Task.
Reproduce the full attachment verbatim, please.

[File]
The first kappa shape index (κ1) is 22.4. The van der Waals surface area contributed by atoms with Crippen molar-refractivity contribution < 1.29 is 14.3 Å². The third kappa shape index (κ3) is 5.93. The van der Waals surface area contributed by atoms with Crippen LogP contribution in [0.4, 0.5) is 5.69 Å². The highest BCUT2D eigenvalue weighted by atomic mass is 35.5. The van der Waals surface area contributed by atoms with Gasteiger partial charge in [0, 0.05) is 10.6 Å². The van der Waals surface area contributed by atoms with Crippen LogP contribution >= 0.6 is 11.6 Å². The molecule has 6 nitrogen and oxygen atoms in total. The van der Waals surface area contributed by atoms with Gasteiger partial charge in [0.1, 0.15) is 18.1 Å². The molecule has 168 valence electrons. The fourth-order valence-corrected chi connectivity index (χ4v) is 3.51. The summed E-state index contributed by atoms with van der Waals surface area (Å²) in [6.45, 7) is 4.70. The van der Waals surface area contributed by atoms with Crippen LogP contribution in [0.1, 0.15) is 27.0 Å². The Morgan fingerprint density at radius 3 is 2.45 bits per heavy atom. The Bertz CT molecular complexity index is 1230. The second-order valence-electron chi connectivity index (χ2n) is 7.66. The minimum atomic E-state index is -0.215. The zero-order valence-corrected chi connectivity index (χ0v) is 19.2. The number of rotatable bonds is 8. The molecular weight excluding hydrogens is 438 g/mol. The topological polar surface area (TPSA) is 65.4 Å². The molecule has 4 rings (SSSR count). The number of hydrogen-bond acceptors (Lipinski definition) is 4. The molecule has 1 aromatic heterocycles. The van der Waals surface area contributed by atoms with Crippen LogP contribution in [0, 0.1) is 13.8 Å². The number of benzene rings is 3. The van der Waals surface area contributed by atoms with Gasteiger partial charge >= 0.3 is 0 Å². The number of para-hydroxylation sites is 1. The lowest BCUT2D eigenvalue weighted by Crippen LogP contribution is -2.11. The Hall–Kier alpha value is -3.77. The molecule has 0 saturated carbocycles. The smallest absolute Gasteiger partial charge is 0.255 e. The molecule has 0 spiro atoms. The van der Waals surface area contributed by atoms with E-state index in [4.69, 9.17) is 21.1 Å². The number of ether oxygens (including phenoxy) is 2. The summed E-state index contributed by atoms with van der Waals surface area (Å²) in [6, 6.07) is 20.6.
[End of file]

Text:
The first kappa shape index (κ1) is 22.4. The van der Waals surface area contributed by atoms with Crippen molar-refractivity contribution < 1.29 is 14.3 Å². The third kappa shape index (κ3) is 5.93. The van der Waals surface area contributed by atoms with Crippen LogP contribution in [0.4, 0.5) is 5.69 Å². The highest BCUT2D eigenvalue weighted by atomic mass is 35.5. The van der Waals surface area contributed by atoms with Gasteiger partial charge in [0, 0.05) is 10.6 Å². The van der Waals surface area contributed by atoms with Crippen LogP contribution >= 0.6 is 11.6 Å². The molecule has 6 nitrogen and oxygen atoms in total. The van der Waals surface area contributed by atoms with Gasteiger partial charge in [0.1, 0.15) is 18.1 Å². The molecule has 168 valence electrons. The fourth-order valence-corrected chi connectivity index (χ4v) is 3.51. The summed E-state index contributed by atoms with van der Waals surface area (Å²) in [6.45, 7) is 4.70. The van der Waals surface area contributed by atoms with Crippen LogP contribution in [0.1, 0.15) is 27.0 Å². The Morgan fingerprint density at radius 3 is 2.45 bits per heavy atom. The Bertz CT molecular complexity index is 1230. The second-order valence-electron chi connectivity index (χ2n) is 7.66. The minimum atomic E-state index is -0.215. The zero-order valence-corrected chi connectivity index (χ0v) is 19.2. The number of rotatable bonds is 8. The molecular weight excluding hydrogens is 438 g/mol. The topological polar surface area (TPSA) is 65.4 Å². The molecule has 4 rings (SSSR count). The number of hydrogen-bond acceptors (Lipinski definition) is 4. The molecule has 1 aromatic heterocycles. The van der Waals surface area contributed by atoms with Crippen LogP contribution in [0, 0.1) is 13.8 Å². The number of benzene rings is 3. The van der Waals surface area contributed by atoms with Gasteiger partial charge >= 0.3 is 0 Å². The number of para-hydroxylation sites is 1. The lowest BCUT2D eigenvalue weighted by Crippen LogP contribution is -2.11. The Hall–Kier alpha value is -3.77. The molecule has 0 saturated carbocycles. The smallest absolute Gasteiger partial charge is 0.255 e. The molecule has 0 spiro atoms. The van der Waals surface area contributed by atoms with E-state index in [4.69, 9.17) is 21.1 Å². The number of ether oxygens (including phenoxy) is 2. The summed E-state index contributed by atoms with van der Waals surface area (Å²) in [6, 6.07) is 20.6.